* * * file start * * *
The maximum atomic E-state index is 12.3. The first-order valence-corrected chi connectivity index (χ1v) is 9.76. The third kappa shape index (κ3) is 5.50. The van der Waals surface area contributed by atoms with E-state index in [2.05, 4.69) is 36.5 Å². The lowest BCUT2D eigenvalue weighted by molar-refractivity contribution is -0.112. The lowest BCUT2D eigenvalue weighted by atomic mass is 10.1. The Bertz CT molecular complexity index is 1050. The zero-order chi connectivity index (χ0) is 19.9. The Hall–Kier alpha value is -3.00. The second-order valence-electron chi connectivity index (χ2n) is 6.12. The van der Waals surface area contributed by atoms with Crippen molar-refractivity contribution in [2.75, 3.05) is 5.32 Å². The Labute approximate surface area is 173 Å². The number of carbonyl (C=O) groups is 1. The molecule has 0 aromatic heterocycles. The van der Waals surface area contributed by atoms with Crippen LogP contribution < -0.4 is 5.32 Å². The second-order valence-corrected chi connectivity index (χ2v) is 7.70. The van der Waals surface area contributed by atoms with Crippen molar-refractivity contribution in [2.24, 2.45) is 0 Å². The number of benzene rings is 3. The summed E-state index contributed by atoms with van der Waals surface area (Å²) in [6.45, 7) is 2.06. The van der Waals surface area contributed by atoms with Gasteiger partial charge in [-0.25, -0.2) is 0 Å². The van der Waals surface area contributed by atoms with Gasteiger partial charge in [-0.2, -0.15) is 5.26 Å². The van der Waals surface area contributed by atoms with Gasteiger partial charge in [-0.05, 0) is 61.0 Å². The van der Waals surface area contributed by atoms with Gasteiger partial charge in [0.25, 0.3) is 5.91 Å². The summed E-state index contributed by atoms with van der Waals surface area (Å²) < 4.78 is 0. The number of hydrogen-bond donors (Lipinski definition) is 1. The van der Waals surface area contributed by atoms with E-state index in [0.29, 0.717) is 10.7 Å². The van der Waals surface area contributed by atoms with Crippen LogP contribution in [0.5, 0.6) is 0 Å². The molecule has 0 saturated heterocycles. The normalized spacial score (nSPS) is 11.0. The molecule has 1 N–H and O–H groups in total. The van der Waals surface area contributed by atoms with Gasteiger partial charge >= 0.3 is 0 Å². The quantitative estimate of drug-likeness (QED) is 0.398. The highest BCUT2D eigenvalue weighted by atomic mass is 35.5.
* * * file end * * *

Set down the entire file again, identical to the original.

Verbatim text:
The maximum atomic E-state index is 12.3. The first-order valence-corrected chi connectivity index (χ1v) is 9.76. The third kappa shape index (κ3) is 5.50. The van der Waals surface area contributed by atoms with E-state index in [2.05, 4.69) is 36.5 Å². The lowest BCUT2D eigenvalue weighted by molar-refractivity contribution is -0.112. The lowest BCUT2D eigenvalue weighted by atomic mass is 10.1. The Bertz CT molecular complexity index is 1050. The zero-order chi connectivity index (χ0) is 19.9. The Hall–Kier alpha value is -3.00. The second-order valence-electron chi connectivity index (χ2n) is 6.12. The van der Waals surface area contributed by atoms with Crippen molar-refractivity contribution in [2.75, 3.05) is 5.32 Å². The Labute approximate surface area is 173 Å². The number of carbonyl (C=O) groups is 1. The molecule has 0 aromatic heterocycles. The van der Waals surface area contributed by atoms with Crippen LogP contribution < -0.4 is 5.32 Å². The second-order valence-corrected chi connectivity index (χ2v) is 7.70. The van der Waals surface area contributed by atoms with Crippen molar-refractivity contribution in [2.24, 2.45) is 0 Å². The number of benzene rings is 3. The summed E-state index contributed by atoms with van der Waals surface area (Å²) in [6.45, 7) is 2.06. The van der Waals surface area contributed by atoms with Gasteiger partial charge in [-0.25, -0.2) is 0 Å². The van der Waals surface area contributed by atoms with Gasteiger partial charge in [-0.2, -0.15) is 5.26 Å². The van der Waals surface area contributed by atoms with Gasteiger partial charge in [-0.05, 0) is 61.0 Å². The van der Waals surface area contributed by atoms with Gasteiger partial charge in [0.25, 0.3) is 5.91 Å². The summed E-state index contributed by atoms with van der Waals surface area (Å²) < 4.78 is 0. The number of hydrogen-bond donors (Lipinski definition) is 1. The van der Waals surface area contributed by atoms with E-state index in [0.29, 0.717) is 10.7 Å². The van der Waals surface area contributed by atoms with Crippen LogP contribution in [0.5, 0.6) is 0 Å². The molecule has 0 saturated heterocycles. The normalized spacial score (nSPS) is 11.0. The molecule has 1 N–H and O–H groups in total. The van der Waals surface area contributed by atoms with Gasteiger partial charge >= 0.3 is 0 Å². The quantitative estimate of drug-likeness (QED) is 0.398. The highest BCUT2D eigenvalue weighted by atomic mass is 35.5.